SALT LAKE CITY — Utah Sen. Mike Lee suggested Tuesday that “aggressive” gun control policies, including universal background checks and increased waiting periods to buy a firearm, disproportionately harm minority and LGBTQ communities.

During a Senate Judiciary Committee hearing on steps to reduce gun violence, Lee asked Chris Cheng, who won the History Channel’s Top Shot in 2012, to elaborate on his testimony about the “racist roots” of gun control.

Cheng said gun control laws are well-intentioned and everyone wants to see violence in the country reduced. He cited an executive order under the guise of public safety and national security that unconstitutionally put Japanese Americans into internment camps during World War II.

“Whether it’s Japanese Americans or any other Asian Americans or LGBTQ Americans, it’s us today, but it’s going to be someone else tomorrow,” said Cheng, an expert in firearms and culture and their role in American history.

“When there are gun control bills under consideration, it threatens every single American’s right to defend themselves from real imminent threats, and that’s what frightens me about the gun control legislation in front of this body today,” Cheng said.

Tuesday’s hearing came a day after a gunman killed 10 people at a Boulder, Colorado, grocery story, including the first police officer responding to the scene. Last week, a series of shootings at three Atlanta area spas left eight people dead, six of whom were Asian American women.

President Joe Biden called on Congress to ban assault weapons, and for the Senate to immediately approve two House bills that close loopholes on background checks.

Committee Chairman Sen. Dick Durbin, D-Ill., said he could ask for a moment of silence to open the committee hearing for all the mass shooting in the country this year, but “in addition to a moment of silence, I would like to ask for a moment of action, a moment of real caring.”

He called gun violence in the U.S. a “public health crisis.”

Democrats and Republicans disagree on how to prevent mass shootings. Democrats in the hearing talked about expanding background checks and banning assault rifles, while Republicans focused on stopping criminals from gaining access to guns.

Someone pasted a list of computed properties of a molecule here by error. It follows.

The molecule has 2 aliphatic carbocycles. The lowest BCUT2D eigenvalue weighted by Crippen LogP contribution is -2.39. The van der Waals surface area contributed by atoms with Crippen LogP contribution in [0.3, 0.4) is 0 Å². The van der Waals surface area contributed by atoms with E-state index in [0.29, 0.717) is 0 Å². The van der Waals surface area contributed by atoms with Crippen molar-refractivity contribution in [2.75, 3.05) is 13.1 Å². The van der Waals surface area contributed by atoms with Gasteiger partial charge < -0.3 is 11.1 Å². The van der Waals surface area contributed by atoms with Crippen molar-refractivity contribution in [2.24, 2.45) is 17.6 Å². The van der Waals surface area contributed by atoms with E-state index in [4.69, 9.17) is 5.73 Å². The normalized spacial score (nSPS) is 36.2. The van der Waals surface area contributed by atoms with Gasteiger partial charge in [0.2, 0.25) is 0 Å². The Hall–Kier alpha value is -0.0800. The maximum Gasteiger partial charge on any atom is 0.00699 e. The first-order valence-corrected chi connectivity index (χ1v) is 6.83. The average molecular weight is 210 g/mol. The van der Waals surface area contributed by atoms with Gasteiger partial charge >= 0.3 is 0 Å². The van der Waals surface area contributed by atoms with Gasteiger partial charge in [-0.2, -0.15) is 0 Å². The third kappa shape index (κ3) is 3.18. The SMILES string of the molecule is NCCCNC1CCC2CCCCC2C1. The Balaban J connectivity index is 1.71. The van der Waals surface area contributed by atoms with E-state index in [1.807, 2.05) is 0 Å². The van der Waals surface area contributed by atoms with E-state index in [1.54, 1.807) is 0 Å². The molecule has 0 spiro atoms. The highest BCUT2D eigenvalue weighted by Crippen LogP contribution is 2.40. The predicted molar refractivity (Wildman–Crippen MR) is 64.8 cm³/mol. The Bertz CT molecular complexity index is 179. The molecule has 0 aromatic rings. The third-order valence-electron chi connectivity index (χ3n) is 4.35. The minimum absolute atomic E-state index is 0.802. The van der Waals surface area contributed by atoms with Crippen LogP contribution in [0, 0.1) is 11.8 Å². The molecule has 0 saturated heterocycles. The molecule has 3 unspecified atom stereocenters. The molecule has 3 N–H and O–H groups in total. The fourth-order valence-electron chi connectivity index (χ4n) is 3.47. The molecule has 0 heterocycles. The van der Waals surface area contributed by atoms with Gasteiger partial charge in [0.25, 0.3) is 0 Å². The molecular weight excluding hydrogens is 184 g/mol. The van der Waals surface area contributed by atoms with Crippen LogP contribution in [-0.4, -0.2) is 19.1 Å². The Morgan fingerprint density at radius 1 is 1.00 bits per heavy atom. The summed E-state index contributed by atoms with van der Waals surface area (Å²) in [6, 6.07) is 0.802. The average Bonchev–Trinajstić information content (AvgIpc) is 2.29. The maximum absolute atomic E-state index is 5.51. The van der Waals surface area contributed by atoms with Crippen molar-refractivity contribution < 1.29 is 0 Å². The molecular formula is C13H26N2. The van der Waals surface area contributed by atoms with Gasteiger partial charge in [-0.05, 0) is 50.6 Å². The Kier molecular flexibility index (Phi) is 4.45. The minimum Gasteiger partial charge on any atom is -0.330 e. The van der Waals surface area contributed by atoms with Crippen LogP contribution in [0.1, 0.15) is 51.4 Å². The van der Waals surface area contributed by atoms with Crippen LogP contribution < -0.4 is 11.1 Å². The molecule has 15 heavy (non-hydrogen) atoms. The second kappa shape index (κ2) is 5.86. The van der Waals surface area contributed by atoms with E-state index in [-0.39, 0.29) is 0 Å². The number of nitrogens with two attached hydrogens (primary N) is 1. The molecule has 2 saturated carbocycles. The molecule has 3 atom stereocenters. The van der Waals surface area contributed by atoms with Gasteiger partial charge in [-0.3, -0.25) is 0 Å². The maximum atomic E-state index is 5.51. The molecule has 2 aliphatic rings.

In his written testimony, Cheng said he was appalled to discover how gun control has been used to discriminate against and control people in the United States going back more than 100 years. While Black Americans have possibly suffered the most at the hands of the U.S. government, Asian Americans have not escaped racism, either.

Poorly thought-out gun control policies will negatively impact Americans of all walks of life, all races, genders and sexual orientations, he said.

“I am a gay American and have been happily married to my husband of five and a half years,” Cheng said. “Today we see a rise in attacks against Asian Americans, but tomorrow I might be back here talking about the persistent, ongoing violence against LGBTQ Americans.”

Lee said it’s rarely the empowered, the wealthy or those with political connections who have their rights interfered with going back centuries. In 1671, King Charles II took away the gun rights of commoners in England. William and Mary 17 years later protected gun rights for commoners but applied it only to Protestants.

Those who are disenfranchised, those who are not among the wealthy elite or the most well connected are usually the ones whose rights aren’t most seriously restricted, he said.

Lee also questioned Suzanna Gratia Hupp, a former Texas state legislator who survived a mass shooting at a Lubbock restaurant in which her parents were killed in 1991. After the shooting, she became an advocate of an individual’s right to carry a concealed firearm.

The senator noted that Utah recently became the 17th state to pass a constitutional carry law allowing those over 21 to have a concealed weapon without a permit.

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“Why is it in the public interest to allow all law-abiding Americans to carry firearms?” Lee asked.

Hupp said it prevents future despotic actions.

“It makes it very difficult for someone to come in and do bad things to groups of people when they can fight back,” she said. “As individuals, I think we see so many people who are in persecuted classes. ... I think those persecuted classes are particularly in need of protection, personal protection. I think it’s important that the bad guys don’t know where the guns are.”

Mass shootings, Hupp said, are happening in places such as schools, where people aren’t allowed to protect themselves.

“I think the more good people that are armed, the better,” she said.

Lee said if people didn’t have gun rights, the government would have a certain monopoly on the use of force.

“If you live in a neighborhood that’s well secured, that’s behind a gate, if you can afford your own private security or if you’re in a neighborhood for one reason or another the police monitor regularly, this might have a very different set of implications if you don’t live in one of those communities,” he said.

Hupp agreed, and said she has noticed that many people who support gun control have their own security details.

“Charles II and William and Mary certainly had their own,” Lee said in closing.